Working Americans are still struggling when it comes to saving money for both their short-term and long-term goals: More than one in five (21 percent) don't save any of their annual income.
That's according to a new survey from Bankrate.com, which asked 1,000 working American adults how much of their annual income they set aside for retirement, emergencies and other financial goals.
And those who do save, Bankrate finds, aren't setting aside a lot: 20 percent save only 5 percent or less of what they make, and 28 percent save 6 to 10 percent. Just 16 percent are saving more than 15 percent of their income.
Experts generally recommend earmarking 10 to 20 percent of your income just for retirement savings.
Researchers at the Stanford Center on Longevity project that, if you want to retire at age 65 and maintain your standard of living, you need to put 10 to 17 percent of your current income into a retirement account. And that's if you start saving as early as age 25.
Bankrate's survey, which looks at short-term and long-term savings, suggests that most Americans aren't saving enough. After all, 69 percent of Americans are saving 10 percent or less or their income.
Younger people, in particular, are having a hard time: "Older households (age 55 and above) are more likely than other age groups to be saving more than 10 percent of their annual income," Bankrate reports. "Millennials and Gen Xers, on the other hand, are more likely to say they're not saving any money at all."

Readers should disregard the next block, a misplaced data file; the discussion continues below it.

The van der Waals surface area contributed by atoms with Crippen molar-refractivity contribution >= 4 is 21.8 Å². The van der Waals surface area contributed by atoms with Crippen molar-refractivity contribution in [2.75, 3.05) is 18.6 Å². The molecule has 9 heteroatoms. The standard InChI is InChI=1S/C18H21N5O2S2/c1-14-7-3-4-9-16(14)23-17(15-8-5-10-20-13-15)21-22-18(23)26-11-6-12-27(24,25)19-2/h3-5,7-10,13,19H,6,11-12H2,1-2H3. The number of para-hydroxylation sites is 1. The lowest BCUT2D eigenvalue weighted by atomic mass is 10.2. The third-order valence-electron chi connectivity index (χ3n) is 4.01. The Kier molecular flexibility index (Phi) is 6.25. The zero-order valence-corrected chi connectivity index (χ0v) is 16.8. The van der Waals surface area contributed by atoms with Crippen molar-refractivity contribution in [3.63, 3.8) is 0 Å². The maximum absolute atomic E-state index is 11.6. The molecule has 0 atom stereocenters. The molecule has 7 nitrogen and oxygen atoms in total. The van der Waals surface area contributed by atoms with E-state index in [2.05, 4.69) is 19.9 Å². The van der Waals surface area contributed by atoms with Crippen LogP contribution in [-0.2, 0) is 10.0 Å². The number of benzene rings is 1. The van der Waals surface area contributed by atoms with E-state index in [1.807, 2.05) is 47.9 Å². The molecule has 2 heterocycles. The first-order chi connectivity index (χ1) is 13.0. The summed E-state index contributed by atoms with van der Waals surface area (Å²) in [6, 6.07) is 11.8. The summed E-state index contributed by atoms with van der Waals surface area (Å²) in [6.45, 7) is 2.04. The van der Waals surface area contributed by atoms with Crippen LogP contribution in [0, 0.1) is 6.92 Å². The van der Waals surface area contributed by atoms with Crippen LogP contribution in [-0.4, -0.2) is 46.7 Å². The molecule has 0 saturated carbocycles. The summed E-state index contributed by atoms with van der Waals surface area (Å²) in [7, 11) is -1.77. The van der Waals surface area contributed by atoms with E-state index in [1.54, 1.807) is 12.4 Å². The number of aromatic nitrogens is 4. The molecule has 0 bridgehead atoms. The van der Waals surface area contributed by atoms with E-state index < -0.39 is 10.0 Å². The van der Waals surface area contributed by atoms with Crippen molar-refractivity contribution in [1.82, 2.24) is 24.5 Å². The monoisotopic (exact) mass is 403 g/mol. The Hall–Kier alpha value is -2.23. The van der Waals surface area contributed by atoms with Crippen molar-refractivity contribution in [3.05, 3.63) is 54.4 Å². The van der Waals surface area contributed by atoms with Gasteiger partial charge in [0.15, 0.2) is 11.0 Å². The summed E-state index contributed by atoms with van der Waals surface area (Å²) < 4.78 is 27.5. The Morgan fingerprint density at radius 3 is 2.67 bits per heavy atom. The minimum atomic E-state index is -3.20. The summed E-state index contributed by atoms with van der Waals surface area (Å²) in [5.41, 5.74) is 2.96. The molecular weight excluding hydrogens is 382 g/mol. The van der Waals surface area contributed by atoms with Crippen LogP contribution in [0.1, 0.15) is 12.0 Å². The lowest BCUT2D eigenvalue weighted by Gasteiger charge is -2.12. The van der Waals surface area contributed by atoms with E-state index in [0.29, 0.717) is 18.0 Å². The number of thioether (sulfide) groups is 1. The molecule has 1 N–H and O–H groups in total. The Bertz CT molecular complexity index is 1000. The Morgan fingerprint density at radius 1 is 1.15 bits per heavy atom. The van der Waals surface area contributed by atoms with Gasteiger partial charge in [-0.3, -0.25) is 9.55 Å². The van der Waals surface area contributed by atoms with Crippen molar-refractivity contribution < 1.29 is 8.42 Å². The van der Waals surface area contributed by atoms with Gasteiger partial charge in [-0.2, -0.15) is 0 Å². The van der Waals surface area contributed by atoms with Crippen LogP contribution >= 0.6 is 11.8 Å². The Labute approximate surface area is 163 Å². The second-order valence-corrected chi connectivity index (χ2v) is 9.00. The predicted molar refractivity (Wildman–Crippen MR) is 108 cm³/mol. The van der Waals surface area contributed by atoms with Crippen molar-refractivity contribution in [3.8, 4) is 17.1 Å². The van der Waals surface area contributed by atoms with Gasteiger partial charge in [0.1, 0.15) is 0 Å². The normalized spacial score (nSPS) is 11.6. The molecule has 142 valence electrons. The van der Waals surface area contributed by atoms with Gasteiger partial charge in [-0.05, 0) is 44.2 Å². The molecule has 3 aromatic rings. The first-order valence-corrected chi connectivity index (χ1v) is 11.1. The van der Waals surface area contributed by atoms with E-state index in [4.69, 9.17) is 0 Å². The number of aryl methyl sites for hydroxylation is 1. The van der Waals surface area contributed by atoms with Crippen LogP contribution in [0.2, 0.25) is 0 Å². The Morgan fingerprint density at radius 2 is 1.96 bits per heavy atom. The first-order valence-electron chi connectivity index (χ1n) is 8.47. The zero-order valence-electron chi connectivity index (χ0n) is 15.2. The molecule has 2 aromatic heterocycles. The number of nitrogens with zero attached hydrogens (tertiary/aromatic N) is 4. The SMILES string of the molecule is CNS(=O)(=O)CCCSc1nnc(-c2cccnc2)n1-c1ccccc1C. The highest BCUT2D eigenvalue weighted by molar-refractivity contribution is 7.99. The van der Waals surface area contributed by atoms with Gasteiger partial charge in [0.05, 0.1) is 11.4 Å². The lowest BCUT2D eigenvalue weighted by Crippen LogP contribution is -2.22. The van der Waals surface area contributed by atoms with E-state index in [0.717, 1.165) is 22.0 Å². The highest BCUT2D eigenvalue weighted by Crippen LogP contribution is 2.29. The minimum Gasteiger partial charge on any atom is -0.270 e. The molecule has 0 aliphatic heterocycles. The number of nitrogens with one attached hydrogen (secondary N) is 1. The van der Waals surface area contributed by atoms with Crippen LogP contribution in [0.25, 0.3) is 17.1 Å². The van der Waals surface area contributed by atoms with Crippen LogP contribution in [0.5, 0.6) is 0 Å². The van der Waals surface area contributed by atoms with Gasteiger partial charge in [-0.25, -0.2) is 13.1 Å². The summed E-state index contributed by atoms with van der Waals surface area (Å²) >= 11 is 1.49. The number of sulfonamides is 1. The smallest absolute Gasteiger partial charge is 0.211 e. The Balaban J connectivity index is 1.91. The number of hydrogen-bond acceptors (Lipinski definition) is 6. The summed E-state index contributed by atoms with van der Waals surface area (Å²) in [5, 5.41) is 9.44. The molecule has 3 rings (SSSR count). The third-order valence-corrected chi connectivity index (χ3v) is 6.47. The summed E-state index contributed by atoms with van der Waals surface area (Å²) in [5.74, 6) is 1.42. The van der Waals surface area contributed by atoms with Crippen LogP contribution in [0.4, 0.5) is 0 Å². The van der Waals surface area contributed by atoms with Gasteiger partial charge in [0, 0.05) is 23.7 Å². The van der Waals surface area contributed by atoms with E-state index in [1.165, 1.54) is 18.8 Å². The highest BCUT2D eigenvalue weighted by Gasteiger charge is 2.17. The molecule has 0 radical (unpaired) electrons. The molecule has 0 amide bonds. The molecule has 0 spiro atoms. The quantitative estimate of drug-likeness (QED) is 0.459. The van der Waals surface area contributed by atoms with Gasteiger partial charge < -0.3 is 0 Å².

The survey also offers insight into why much of the population is lagging behind. When Bankrate asked survey participants why they aren't saving more money, the most popular response was "expenses," followed by "haven't gotten to it" and "job isn't good enough."
Sure enough, day-to-day costs continue to soar. Middle class life is now 30 percent more expensive than it was 20 years ago. The cost of big-ticket items like college, housing and child care has risen precipitously: The cost of public universities doubled between 1996 and 2016 and housing prices in popular cities have quadrupled, Alissa Quart, author and executive director of the Economic Hardship Reporting Project, tells CNBC Make It.
Meanwhile, salaries, which have stagnated, don't go as far as they once did to cover the necessities, Quart points out.
While all of this makes it more difficult to set aside money for the future, the longer you put off planning for your golden years, the further behind you'll fall.
The good news is there are ways to make progress without feeling cash-strapped or committing to any drastic lifestyle changes. Here are three effective strategies:
1. Start as soon as possible. The sooner you begin saving and investing your money, the less you'll have to save each month to reach your goals, thanks to the power of compound interest.
If you start at age 23, for instance, you only have to save about $14 a day to be a millionaire by age 67. That's assuming a 6 percent average annual investment return. If you start at age 35, on the other hand, you'd have to set aside $30 a day to reach seven figures by age 67.